Writer/photographer (& coffee snob), living in Melbourne's inner west. Visit www.insiteimages.com.au for more photos.
Published October 10th 2014
Forget football, drink wine
It's Grand Final Saturday in the Yarra Valley and all 10 of us aboard the Wild Wombat Winery Tour mini-bus are having fun, bumping along off the main road, with Gary at the wheel. Gary fills us in on the history of the cool climate wine region, where vines were first planted in 1838 and gives a background to the wineries we visit. Having previously been to the iconic Yering Station, Balgownie Estate (worth a visit for the beautiful landscaped gardens) and Punt Road Winery (aah, the cider) we requested more boutique wineries on our itinerary this year. Everyone on board was up for a good time - including myself and three friends, a couple we met the previous year, who also returned, as well as new faces.
Like the winemakers, who share their stories and wines, each cellar door is unique. We 'discover' wineries we had never heard of, and ones to which we will return. On a gorgeous spring day, while crowds cheer at the MCG, we enjoy wine and conversation, admiring lavender hedges, views across the vine-planted slopes, gnarled gum trees and inviting courtyards. Here's a sampling of some places:
Boat O'Craigo: No boats or craggy peaks here, the vineyard named after an ancestral farm in Scotland, which is where the similarity stops, in this distinctly Australian setting.
Hanrahan Vineyard: Vivacious Bev Hanrahan welcomed us into the rustic tasting area, Darcy the dog plodded around for a pat, and Paul the winemaker guided us through the experience, their reds (and hospitality) a standout.
Lunch is included in the Wild Wombat tour. Tokar Estate was the venue this year, notable for the Spanish-inspired architecture and impressive grounds. A tasting preceded lunch, from which we selected a glass of wine to accompany our choice of main, with complementary fries and greens for the table. Coffee followed.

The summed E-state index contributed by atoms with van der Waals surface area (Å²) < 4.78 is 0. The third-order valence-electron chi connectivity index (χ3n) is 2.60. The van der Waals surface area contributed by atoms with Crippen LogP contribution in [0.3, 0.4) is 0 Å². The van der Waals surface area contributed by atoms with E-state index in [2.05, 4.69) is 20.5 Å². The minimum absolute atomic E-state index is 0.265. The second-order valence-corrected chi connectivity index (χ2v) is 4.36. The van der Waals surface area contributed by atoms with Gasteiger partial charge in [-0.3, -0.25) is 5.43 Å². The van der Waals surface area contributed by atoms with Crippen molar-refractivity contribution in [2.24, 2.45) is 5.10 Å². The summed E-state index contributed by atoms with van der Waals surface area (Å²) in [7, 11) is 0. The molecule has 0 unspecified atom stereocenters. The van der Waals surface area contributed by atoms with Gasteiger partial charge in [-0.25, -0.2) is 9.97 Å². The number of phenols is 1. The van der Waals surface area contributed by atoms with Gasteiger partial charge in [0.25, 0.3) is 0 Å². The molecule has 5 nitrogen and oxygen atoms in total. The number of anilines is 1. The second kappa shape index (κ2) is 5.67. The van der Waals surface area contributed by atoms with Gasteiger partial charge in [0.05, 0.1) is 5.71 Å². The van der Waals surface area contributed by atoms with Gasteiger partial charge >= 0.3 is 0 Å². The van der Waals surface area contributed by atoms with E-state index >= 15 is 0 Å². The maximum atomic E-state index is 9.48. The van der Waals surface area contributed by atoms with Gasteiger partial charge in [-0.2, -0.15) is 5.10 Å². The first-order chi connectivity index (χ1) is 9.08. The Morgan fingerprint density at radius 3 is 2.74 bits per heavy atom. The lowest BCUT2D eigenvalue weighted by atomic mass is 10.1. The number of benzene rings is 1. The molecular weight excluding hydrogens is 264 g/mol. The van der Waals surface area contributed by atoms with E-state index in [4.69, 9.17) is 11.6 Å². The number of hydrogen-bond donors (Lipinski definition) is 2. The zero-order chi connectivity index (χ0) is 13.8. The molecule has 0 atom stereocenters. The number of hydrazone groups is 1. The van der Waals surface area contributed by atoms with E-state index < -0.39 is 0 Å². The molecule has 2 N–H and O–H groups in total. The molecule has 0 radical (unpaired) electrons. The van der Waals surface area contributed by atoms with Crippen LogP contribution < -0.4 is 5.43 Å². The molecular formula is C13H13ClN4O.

We piled back in the bus, the crate in the rear clinking with our cellar door purchases along the way. Last stop - Domaine Chandon, to finish the day with some sparkling. Martin of DC poured the wines, and though it is a busy, noisy (and grand) place, he was smiling and patient with our (now giggly) group of 10!
FACTS: The WILD WOMBAT bus will pick up/drop off from Melbourne city or local accommodation, for $110 per person, including lunch and all tasting fees. The YARRA VALLEY is just over an hour from Melbourne.
I can recommend staying in the region and particularly Yarra Valley Farm Vineyard, about 3 km out of Healesville, where Greg and Louise Dunnett are very welcoming. On their vineyard/alpaca farm are 3 comfortable, spacious cottages. Admire the views across to the forest from your own deck and listen to the soothing soundtrack of birds and Chum Creek bubbling along at the bottom of the property.
At the end of the day, relax in the outdoor spa, sip one of the wines bought on the tour and watch the alpacas graze, as the sun sets over the tree line, in beautiful Yarra Valley. We might just do it all again, next year!